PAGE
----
After Beat Records, like its sister label, Little Beat Records, is dedicated to preserving highlights in the history of jazz in Denmark. Both ventures are the work of a consortium of jazz collectors, discographers and musicians. They were responsible in 2005 for the excellent compilation titled The Harlem Kiddies - 1940-45
, Denmark’s first Afro-Danish jazz outfit.
The story behind the new CD is an exercise in frustration. The Soren Houlind Copenhagen Ragtime Band was, in 1972, a bunch of youngsters with a great love for the music of George Lewis and the other New Orleans revivalists. They had been playing together for about two years and toured the clubs of Denmark and even played in Germany and Belgium. They were approached by a booking agent who wanted to handle the band. He wanted the musicians to record an LP that he would use as an aid in booking a tour. The young jazzmen hired an engineer and worked tirelessly in a Copenhagen club. When the material was half finished, they discovered the club owner had vanished leaving nowhere for the band to finish the record. After a bit of searching, they found another studio and completed the session. The boys waited patiently for the release of the album but their booking agent had pulled a disappearing act, leaving the band and recording engineer, Jorgen Vad, unpaid and holding the bag. Houlind’s young band soon broke up and the recording session was forgotten until recently.
Soren "Doc" Houlind went on to become one of the finest New Orleans style drummers in Europe. He worked with the famed Papa Bue Jensen outfit for many years and recently recorded a couple of CDs with Freddy Lonzo and Brian Carrick on Big Bill Bissonette’s Jazz Crusade label. Houlind plays drums less frequently having recently switched to trumpet. He continues to lead his own group playing in the tradition of Avery "Kid" Howard.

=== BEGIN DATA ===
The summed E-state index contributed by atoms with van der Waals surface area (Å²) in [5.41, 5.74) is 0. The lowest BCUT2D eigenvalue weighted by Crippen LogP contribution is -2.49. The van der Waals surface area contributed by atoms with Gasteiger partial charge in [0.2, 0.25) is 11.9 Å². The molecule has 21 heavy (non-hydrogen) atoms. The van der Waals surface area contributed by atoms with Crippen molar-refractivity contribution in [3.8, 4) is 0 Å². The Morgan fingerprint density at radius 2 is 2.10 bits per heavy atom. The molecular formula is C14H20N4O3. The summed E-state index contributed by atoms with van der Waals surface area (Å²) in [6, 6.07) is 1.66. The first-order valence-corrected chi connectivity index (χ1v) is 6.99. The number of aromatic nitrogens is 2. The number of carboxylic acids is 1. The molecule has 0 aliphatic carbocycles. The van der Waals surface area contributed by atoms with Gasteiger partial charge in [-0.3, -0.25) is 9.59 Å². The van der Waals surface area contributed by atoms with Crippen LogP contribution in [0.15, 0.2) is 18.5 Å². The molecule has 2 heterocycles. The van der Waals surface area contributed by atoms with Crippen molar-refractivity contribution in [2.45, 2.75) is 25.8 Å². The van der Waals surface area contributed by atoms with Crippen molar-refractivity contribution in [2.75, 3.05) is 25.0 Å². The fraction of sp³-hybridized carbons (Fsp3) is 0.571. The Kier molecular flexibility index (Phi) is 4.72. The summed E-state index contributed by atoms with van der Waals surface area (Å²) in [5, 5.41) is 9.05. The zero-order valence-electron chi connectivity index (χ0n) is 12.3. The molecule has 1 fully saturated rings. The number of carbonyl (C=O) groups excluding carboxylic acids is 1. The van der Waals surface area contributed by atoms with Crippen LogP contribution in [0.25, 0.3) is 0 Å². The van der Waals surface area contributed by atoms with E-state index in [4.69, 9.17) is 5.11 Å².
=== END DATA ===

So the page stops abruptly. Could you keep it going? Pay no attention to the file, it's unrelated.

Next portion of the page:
Most of the other players on this session are still involved in music. Cornet Ole Oveson led his own "LaVida Jazzmen" for many years and now works in a German band "New Orleans Quarter." Clarinetist, Johannes Wrisberg continues on clarinet and saxophone with the Carlsberg Brass Band.
Pianist, Jan Feldthusen passed away in 2001. Erik Hansen plays trombone with the "Theis Jazzband." Ole Olsen plays bass with the legendary "Papa Bue Band" and has recently become proficient on the clarinet. Banjoist, Hans Knudsen switched to piano and leads his successful "Hans Knudsen Jump Band."
The music on the CD is pure New Orleans fare, well played and authentic. Like the Crescent City revivalists, the band tackled a wide variety of popular songs, blues, rags and gospel tunes. We liked the Ragtime Band’s reading of James Scott’s 1914 "Climax Rag" in traditional stop-time. Houlind and his group delivered some familiar favorite traditional jazz pieces in the form of "You Shouldn’t Scorn Your Wife," "Cornet Ole’s Blues" and "Wrisberg’s Blues." All the aforementioned songs have been played by New Orleans bands for years and years. Everyone put their own title on them. "Wrisberg’s Blues" exists in this writer’s collection under several titles including "Olympia Special" when performed by Harold Dejan’s Olympia Brass Band.
Sonny Clapp’s "Girl Of My Dreams" and Harry Akst’s "Dinah" date back to the mid 1920s and both were often played in New Orleans dancehalls. Leon Rene’s "When The Swallows Come Back To Capistrano" is an unlikely tune for a trad band but they do a great job with the WW-II song and it includes some interesting solos by Overson and Hansen. The rhythm section is featured in the little band’s hot version of "Who’s Sorry Now." It’s a fine example of Soren Houlind’s creative drumming. Collegiates 1972
is a nice example of how New Orleans music found a very happy home in Europe thanks to dedicated bands like this one. Thirty-four years after this recording session, New Orleans jazz still thrives in Denmark. Jorgen Vad, the recording engineer for the session is still producing exciting jazz recordings.
Any fan of N.O. revival music will enjoy this CD.